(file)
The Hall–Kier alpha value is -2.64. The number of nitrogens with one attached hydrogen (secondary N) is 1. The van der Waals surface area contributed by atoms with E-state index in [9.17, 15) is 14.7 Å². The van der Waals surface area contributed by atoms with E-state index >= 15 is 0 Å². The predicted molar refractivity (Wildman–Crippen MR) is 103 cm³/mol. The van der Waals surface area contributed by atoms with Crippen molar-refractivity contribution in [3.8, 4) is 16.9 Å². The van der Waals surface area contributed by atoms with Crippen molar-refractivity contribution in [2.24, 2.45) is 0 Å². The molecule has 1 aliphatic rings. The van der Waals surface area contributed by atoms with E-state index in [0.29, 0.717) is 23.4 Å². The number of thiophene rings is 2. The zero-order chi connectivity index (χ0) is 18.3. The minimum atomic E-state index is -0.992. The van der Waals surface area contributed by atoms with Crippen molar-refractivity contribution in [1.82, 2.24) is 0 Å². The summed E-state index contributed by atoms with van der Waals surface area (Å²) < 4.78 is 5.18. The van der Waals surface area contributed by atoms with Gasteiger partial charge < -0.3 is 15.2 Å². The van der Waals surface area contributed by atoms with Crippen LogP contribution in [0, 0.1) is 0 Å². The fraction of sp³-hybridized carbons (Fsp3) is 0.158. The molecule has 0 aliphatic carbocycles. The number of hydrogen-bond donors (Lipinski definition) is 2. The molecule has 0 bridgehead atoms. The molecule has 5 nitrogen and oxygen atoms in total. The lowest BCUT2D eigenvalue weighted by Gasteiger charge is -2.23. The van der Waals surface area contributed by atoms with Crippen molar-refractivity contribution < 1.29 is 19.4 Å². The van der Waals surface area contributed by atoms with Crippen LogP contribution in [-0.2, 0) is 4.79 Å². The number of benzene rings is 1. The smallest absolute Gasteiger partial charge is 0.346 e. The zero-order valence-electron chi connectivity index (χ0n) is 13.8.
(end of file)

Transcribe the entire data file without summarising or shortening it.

The Hall–Kier alpha value is -2.64. The number of nitrogens with one attached hydrogen (secondary N) is 1. The van der Waals surface area contributed by atoms with E-state index in [9.17, 15) is 14.7 Å². The van der Waals surface area contributed by atoms with E-state index >= 15 is 0 Å². The predicted molar refractivity (Wildman–Crippen MR) is 103 cm³/mol. The van der Waals surface area contributed by atoms with Crippen molar-refractivity contribution in [3.8, 4) is 16.9 Å². The van der Waals surface area contributed by atoms with Crippen molar-refractivity contribution in [2.24, 2.45) is 0 Å². The molecule has 1 aliphatic rings. The van der Waals surface area contributed by atoms with E-state index in [0.29, 0.717) is 23.4 Å². The number of thiophene rings is 2. The zero-order chi connectivity index (χ0) is 18.3. The minimum atomic E-state index is -0.992. The van der Waals surface area contributed by atoms with Crippen molar-refractivity contribution in [1.82, 2.24) is 0 Å². The summed E-state index contributed by atoms with van der Waals surface area (Å²) < 4.78 is 5.18. The van der Waals surface area contributed by atoms with Gasteiger partial charge < -0.3 is 15.2 Å². The van der Waals surface area contributed by atoms with Crippen LogP contribution in [0, 0.1) is 0 Å². The fraction of sp³-hybridized carbons (Fsp3) is 0.158. The molecule has 0 aliphatic carbocycles. The number of hydrogen-bond donors (Lipinski definition) is 2. The molecule has 0 bridgehead atoms. The molecule has 5 nitrogen and oxygen atoms in total. The lowest BCUT2D eigenvalue weighted by Gasteiger charge is -2.23. The van der Waals surface area contributed by atoms with Crippen molar-refractivity contribution < 1.29 is 19.4 Å². The van der Waals surface area contributed by atoms with Crippen LogP contribution in [-0.2, 0) is 4.79 Å². The number of benzene rings is 1. The smallest absolute Gasteiger partial charge is 0.346 e. The zero-order valence-electron chi connectivity index (χ0n) is 13.8.